That assertion was misleading, the ASA said, because the iPhone does not support Flash or Java, two proprietary technologies that sometimes prove integral in the display of certain web pages.







    wow I beat Kasper to it!!
  • Reply 4 of 99
    Quote:
    Originally Posted by bavlondon2 View Post


    The ads now over here have a sting at the end saying the video has been sped up and speed depends on network ect....lol



    apple deserve to be royally scr**ed for this.
  • Reply 5 of 99
    No they dont. If yours stupid enough to watch the ad and then say mine doesnt do it as fast as that then you are just plain naieve.
  • Reply 6 of 99
    Quote:
    Originally Posted by bavlondon2 View Post


    No they dont. If yours stupid enough to watch the ad and then say mine doesnt do it as fast as that then you are just plain naieve.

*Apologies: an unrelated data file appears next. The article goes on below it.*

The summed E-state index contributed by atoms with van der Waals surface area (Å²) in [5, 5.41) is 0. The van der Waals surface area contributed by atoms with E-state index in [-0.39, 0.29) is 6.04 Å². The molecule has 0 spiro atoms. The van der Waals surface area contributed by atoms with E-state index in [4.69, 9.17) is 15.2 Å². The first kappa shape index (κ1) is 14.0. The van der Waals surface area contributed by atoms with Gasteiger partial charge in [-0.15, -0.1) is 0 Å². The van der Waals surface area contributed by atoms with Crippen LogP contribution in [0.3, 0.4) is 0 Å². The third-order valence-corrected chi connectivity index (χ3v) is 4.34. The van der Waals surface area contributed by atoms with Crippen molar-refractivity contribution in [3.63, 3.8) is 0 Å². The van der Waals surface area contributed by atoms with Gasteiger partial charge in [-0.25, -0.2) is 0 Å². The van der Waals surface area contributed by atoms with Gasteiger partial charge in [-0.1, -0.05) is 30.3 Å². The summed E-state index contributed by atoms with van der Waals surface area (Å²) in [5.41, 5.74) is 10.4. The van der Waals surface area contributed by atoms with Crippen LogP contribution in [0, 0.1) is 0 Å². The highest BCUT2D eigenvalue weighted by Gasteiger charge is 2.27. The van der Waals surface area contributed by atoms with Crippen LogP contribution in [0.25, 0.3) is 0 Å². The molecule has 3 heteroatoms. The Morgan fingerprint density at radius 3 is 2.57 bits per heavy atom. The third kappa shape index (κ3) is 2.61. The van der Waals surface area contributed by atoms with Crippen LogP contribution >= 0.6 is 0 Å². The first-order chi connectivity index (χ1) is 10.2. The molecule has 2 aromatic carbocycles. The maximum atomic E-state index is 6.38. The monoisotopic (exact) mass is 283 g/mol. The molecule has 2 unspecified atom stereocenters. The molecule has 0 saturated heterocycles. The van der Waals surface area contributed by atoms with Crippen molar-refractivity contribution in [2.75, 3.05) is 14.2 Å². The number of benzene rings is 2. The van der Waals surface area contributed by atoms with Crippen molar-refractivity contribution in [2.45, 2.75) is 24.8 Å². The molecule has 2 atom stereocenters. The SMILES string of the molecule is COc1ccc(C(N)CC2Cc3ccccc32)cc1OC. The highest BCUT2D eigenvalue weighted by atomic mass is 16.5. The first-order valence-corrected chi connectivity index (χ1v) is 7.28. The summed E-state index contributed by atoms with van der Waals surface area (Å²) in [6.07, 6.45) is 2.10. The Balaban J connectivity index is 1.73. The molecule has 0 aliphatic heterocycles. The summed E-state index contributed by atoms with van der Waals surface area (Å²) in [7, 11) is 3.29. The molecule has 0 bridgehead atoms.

no they said it was 'twice as fast'.... and it wasn't.
  • Reply 7 of 99
    Well not everyone believes that drinking coors light is gonna get you laid ether so it kind of make sense, but it is twice as fast as the previous version but nothing more
  • Reply 8 of 99
    Quote:
    Originally Posted by Archipellago View Post


    no they said it was 'twice as fast'.... and it wasn't.



    Actually, according to most tests, "twice as fast" is a conservative claim.





    http://www.everyipod.com/iphone-faq/...d-testing.html
  • Reply 9 of 99
    benroethigbenroethig Posts: 2,782member
    Quote:
    Originally Posted by AppleInsider View Post


    Apple isn't lying in television ads that tout the iPhone 3G as twice as fast as its predecessor, but customers would have to be fools to take those claims at face value, the company argues.



    Uh, Apple, that's exactly what you've conditioning your user base to do, take everything at face value.
  • Reply 10 of 99
    only a fool would believe that